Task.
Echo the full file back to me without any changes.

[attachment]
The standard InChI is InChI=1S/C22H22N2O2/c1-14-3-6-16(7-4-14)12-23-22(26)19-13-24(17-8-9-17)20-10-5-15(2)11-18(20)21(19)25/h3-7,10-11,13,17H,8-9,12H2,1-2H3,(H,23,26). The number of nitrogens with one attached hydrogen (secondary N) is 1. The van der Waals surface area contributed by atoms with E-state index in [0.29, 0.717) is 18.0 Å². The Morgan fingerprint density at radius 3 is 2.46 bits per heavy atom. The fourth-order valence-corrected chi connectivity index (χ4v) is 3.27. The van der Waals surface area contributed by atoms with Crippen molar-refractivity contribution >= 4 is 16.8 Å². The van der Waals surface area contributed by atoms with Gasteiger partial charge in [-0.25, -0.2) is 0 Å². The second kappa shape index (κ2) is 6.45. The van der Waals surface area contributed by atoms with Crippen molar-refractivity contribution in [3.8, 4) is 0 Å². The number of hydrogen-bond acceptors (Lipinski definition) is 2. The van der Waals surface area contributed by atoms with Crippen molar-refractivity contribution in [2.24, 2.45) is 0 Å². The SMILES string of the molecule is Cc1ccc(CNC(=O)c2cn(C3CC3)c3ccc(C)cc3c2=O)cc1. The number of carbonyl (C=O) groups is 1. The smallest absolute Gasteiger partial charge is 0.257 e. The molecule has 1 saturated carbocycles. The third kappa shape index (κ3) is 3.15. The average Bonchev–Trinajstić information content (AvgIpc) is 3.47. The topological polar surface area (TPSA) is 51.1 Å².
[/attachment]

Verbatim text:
The standard InChI is InChI=1S/C22H22N2O2/c1-14-3-6-16(7-4-14)12-23-22(26)19-13-24(17-8-9-17)20-10-5-15(2)11-18(20)21(19)25/h3-7,10-11,13,17H,8-9,12H2,1-2H3,(H,23,26). The number of nitrogens with one attached hydrogen (secondary N) is 1. The van der Waals surface area contributed by atoms with E-state index in [0.29, 0.717) is 18.0 Å². The Morgan fingerprint density at radius 3 is 2.46 bits per heavy atom. The fourth-order valence-corrected chi connectivity index (χ4v) is 3.27. The van der Waals surface area contributed by atoms with Crippen molar-refractivity contribution >= 4 is 16.8 Å². The van der Waals surface area contributed by atoms with Gasteiger partial charge in [-0.25, -0.2) is 0 Å². The second kappa shape index (κ2) is 6.45. The van der Waals surface area contributed by atoms with Crippen molar-refractivity contribution in [3.8, 4) is 0 Å². The number of hydrogen-bond acceptors (Lipinski definition) is 2. The van der Waals surface area contributed by atoms with Crippen molar-refractivity contribution in [2.24, 2.45) is 0 Å². The SMILES string of the molecule is Cc1ccc(CNC(=O)c2cn(C3CC3)c3ccc(C)cc3c2=O)cc1. The number of carbonyl (C=O) groups is 1. The smallest absolute Gasteiger partial charge is 0.257 e. The molecule has 1 saturated carbocycles. The third kappa shape index (κ3) is 3.15. The average Bonchev–Trinajstić information content (AvgIpc) is 3.47. The topological polar surface area (TPSA) is 51.1 Å².